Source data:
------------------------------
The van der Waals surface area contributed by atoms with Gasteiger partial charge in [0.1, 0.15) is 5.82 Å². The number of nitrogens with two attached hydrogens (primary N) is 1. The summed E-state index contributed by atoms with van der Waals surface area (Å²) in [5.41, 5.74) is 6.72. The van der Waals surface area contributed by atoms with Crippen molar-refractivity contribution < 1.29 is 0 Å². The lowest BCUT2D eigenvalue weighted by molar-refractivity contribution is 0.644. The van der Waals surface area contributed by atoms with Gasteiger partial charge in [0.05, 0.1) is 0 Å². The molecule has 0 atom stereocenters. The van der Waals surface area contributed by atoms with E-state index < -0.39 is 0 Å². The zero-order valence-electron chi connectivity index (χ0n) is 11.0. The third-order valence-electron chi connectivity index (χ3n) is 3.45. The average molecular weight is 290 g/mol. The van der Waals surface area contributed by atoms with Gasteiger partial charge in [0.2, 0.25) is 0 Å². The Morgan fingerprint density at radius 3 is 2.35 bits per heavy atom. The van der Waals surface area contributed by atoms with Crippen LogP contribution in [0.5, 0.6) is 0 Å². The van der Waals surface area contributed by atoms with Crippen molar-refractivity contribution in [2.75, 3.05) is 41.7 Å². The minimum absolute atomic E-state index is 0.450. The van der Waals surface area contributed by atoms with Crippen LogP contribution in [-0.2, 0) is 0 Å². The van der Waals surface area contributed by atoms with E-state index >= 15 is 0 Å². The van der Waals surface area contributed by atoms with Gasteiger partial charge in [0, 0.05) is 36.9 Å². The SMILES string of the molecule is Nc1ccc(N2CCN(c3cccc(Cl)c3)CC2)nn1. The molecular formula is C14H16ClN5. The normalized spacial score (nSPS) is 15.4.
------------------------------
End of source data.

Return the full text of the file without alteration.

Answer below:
The van der Waals surface area contributed by atoms with Gasteiger partial charge in [0.1, 0.15) is 5.82 Å². The number of nitrogens with two attached hydrogens (primary N) is 1. The summed E-state index contributed by atoms with van der Waals surface area (Å²) in [5.41, 5.74) is 6.72. The van der Waals surface area contributed by atoms with Crippen molar-refractivity contribution < 1.29 is 0 Å². The lowest BCUT2D eigenvalue weighted by molar-refractivity contribution is 0.644. The van der Waals surface area contributed by atoms with Gasteiger partial charge in [0.05, 0.1) is 0 Å². The molecule has 0 atom stereocenters. The van der Waals surface area contributed by atoms with E-state index < -0.39 is 0 Å². The zero-order valence-electron chi connectivity index (χ0n) is 11.0. The third-order valence-electron chi connectivity index (χ3n) is 3.45. The average molecular weight is 290 g/mol. The van der Waals surface area contributed by atoms with Gasteiger partial charge in [0.2, 0.25) is 0 Å². The Morgan fingerprint density at radius 3 is 2.35 bits per heavy atom. The van der Waals surface area contributed by atoms with Crippen LogP contribution in [0.5, 0.6) is 0 Å². The van der Waals surface area contributed by atoms with Crippen molar-refractivity contribution in [2.75, 3.05) is 41.7 Å². The minimum absolute atomic E-state index is 0.450. The van der Waals surface area contributed by atoms with Crippen LogP contribution in [-0.2, 0) is 0 Å². The van der Waals surface area contributed by atoms with E-state index >= 15 is 0 Å². The van der Waals surface area contributed by atoms with Gasteiger partial charge in [0, 0.05) is 36.9 Å². The SMILES string of the molecule is Nc1ccc(N2CCN(c3cccc(Cl)c3)CC2)nn1. The molecular formula is C14H16ClN5. The normalized spacial score (nSPS) is 15.4.